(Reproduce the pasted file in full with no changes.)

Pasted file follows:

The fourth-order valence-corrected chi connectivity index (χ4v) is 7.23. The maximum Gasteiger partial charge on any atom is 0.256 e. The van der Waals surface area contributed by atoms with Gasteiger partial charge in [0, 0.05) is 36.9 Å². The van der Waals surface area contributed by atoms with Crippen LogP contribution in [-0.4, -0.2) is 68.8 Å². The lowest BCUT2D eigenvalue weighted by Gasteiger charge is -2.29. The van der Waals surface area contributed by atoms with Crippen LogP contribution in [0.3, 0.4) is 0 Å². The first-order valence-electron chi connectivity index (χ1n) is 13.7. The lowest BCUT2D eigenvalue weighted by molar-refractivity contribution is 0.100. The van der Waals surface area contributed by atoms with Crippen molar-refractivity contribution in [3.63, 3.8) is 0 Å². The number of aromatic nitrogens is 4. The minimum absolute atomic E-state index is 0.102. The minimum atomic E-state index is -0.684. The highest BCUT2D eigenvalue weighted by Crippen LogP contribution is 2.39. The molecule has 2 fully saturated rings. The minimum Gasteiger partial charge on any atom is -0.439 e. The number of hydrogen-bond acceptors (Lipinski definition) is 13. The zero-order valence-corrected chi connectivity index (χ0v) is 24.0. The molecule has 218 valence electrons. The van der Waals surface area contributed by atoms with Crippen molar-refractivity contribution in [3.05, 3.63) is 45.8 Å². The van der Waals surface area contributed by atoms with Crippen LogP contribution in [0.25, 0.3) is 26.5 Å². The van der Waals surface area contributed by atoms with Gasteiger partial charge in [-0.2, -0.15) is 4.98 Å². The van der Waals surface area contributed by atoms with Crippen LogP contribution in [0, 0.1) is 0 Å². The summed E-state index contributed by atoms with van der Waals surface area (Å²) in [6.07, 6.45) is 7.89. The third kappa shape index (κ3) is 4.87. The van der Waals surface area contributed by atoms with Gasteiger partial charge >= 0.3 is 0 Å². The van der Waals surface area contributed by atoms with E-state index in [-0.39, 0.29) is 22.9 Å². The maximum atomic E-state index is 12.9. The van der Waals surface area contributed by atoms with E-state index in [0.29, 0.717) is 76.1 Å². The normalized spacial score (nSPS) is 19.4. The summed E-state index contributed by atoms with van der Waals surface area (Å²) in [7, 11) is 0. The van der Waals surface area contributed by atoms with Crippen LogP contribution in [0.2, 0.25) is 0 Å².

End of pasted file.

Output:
The fourth-order valence-corrected chi connectivity index (χ4v) is 7.23. The maximum Gasteiger partial charge on any atom is 0.256 e. The van der Waals surface area contributed by atoms with Gasteiger partial charge in [0, 0.05) is 36.9 Å². The van der Waals surface area contributed by atoms with Crippen LogP contribution in [-0.4, -0.2) is 68.8 Å². The lowest BCUT2D eigenvalue weighted by Gasteiger charge is -2.29. The van der Waals surface area contributed by atoms with Crippen LogP contribution in [0.3, 0.4) is 0 Å². The first-order valence-electron chi connectivity index (χ1n) is 13.7. The lowest BCUT2D eigenvalue weighted by molar-refractivity contribution is 0.100. The van der Waals surface area contributed by atoms with Crippen molar-refractivity contribution in [3.63, 3.8) is 0 Å². The number of aromatic nitrogens is 4. The minimum absolute atomic E-state index is 0.102. The minimum atomic E-state index is -0.684. The highest BCUT2D eigenvalue weighted by Crippen LogP contribution is 2.39. The molecule has 2 fully saturated rings. The minimum Gasteiger partial charge on any atom is -0.439 e. The number of hydrogen-bond acceptors (Lipinski definition) is 13. The zero-order valence-corrected chi connectivity index (χ0v) is 24.0. The molecule has 218 valence electrons. The van der Waals surface area contributed by atoms with Crippen molar-refractivity contribution in [3.05, 3.63) is 45.8 Å². The van der Waals surface area contributed by atoms with Crippen LogP contribution in [0.25, 0.3) is 26.5 Å². The van der Waals surface area contributed by atoms with Gasteiger partial charge in [-0.2, -0.15) is 4.98 Å². The van der Waals surface area contributed by atoms with Crippen LogP contribution in [0, 0.1) is 0 Å². The summed E-state index contributed by atoms with van der Waals surface area (Å²) in [6.07, 6.45) is 7.89. The third kappa shape index (κ3) is 4.87. The van der Waals surface area contributed by atoms with Gasteiger partial charge >= 0.3 is 0 Å². The van der Waals surface area contributed by atoms with E-state index in [-0.39, 0.29) is 22.9 Å². The maximum atomic E-state index is 12.9. The van der Waals surface area contributed by atoms with E-state index in [0.29, 0.717) is 76.1 Å². The normalized spacial score (nSPS) is 19.4. The summed E-state index contributed by atoms with van der Waals surface area (Å²) in [7, 11) is 0. The van der Waals surface area contributed by atoms with Crippen LogP contribution in [0.2, 0.25) is 0 Å².